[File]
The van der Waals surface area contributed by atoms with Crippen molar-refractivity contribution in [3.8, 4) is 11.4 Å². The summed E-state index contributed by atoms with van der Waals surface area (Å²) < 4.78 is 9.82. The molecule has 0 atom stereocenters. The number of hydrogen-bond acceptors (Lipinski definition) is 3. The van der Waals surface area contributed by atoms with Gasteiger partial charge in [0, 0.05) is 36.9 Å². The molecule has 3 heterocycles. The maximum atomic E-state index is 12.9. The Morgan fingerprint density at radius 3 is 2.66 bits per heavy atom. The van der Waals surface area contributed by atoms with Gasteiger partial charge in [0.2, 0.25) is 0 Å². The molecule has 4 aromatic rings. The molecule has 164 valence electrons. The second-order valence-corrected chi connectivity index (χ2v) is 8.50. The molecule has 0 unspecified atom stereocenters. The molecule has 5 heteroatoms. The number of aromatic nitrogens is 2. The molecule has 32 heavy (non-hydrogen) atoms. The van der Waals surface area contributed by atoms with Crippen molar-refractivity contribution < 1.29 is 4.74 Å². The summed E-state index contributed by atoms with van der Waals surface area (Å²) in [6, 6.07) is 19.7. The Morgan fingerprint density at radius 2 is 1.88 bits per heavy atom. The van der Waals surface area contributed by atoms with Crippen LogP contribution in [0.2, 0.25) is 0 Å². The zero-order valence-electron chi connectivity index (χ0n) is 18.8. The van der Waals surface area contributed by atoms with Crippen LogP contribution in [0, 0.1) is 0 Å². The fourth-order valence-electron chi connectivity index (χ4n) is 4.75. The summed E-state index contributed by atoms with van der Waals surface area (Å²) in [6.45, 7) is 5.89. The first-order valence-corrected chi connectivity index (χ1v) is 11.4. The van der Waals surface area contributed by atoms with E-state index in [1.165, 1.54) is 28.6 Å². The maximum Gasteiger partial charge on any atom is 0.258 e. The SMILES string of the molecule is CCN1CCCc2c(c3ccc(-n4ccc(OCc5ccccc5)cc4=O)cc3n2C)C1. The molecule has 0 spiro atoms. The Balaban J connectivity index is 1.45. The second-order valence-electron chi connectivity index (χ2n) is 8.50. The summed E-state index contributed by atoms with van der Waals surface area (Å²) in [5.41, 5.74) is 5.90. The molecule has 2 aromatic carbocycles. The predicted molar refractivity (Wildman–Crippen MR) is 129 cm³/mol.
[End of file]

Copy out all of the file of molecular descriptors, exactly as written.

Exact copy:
The van der Waals surface area contributed by atoms with Crippen molar-refractivity contribution in [3.8, 4) is 11.4 Å². The summed E-state index contributed by atoms with van der Waals surface area (Å²) < 4.78 is 9.82. The molecule has 0 atom stereocenters. The number of hydrogen-bond acceptors (Lipinski definition) is 3. The van der Waals surface area contributed by atoms with Gasteiger partial charge in [0, 0.05) is 36.9 Å². The molecule has 3 heterocycles. The maximum atomic E-state index is 12.9. The Morgan fingerprint density at radius 3 is 2.66 bits per heavy atom. The van der Waals surface area contributed by atoms with Gasteiger partial charge in [0.2, 0.25) is 0 Å². The molecule has 4 aromatic rings. The molecule has 164 valence electrons. The second-order valence-corrected chi connectivity index (χ2v) is 8.50. The molecule has 0 unspecified atom stereocenters. The molecule has 5 heteroatoms. The number of aromatic nitrogens is 2. The molecule has 32 heavy (non-hydrogen) atoms. The van der Waals surface area contributed by atoms with Crippen molar-refractivity contribution < 1.29 is 4.74 Å². The summed E-state index contributed by atoms with van der Waals surface area (Å²) in [6, 6.07) is 19.7. The Morgan fingerprint density at radius 2 is 1.88 bits per heavy atom. The van der Waals surface area contributed by atoms with Crippen LogP contribution in [0.2, 0.25) is 0 Å². The zero-order valence-electron chi connectivity index (χ0n) is 18.8. The van der Waals surface area contributed by atoms with Crippen LogP contribution in [0, 0.1) is 0 Å². The fourth-order valence-electron chi connectivity index (χ4n) is 4.75. The summed E-state index contributed by atoms with van der Waals surface area (Å²) in [6.45, 7) is 5.89. The first-order valence-corrected chi connectivity index (χ1v) is 11.4. The van der Waals surface area contributed by atoms with E-state index in [1.165, 1.54) is 28.6 Å². The maximum Gasteiger partial charge on any atom is 0.258 e. The SMILES string of the molecule is CCN1CCCc2c(c3ccc(-n4ccc(OCc5ccccc5)cc4=O)cc3n2C)C1. The molecule has 0 spiro atoms. The Balaban J connectivity index is 1.45. The second-order valence-electron chi connectivity index (χ2n) is 8.50. The summed E-state index contributed by atoms with van der Waals surface area (Å²) in [5.41, 5.74) is 5.90. The molecule has 2 aromatic carbocycles. The predicted molar refractivity (Wildman–Crippen MR) is 129 cm³/mol.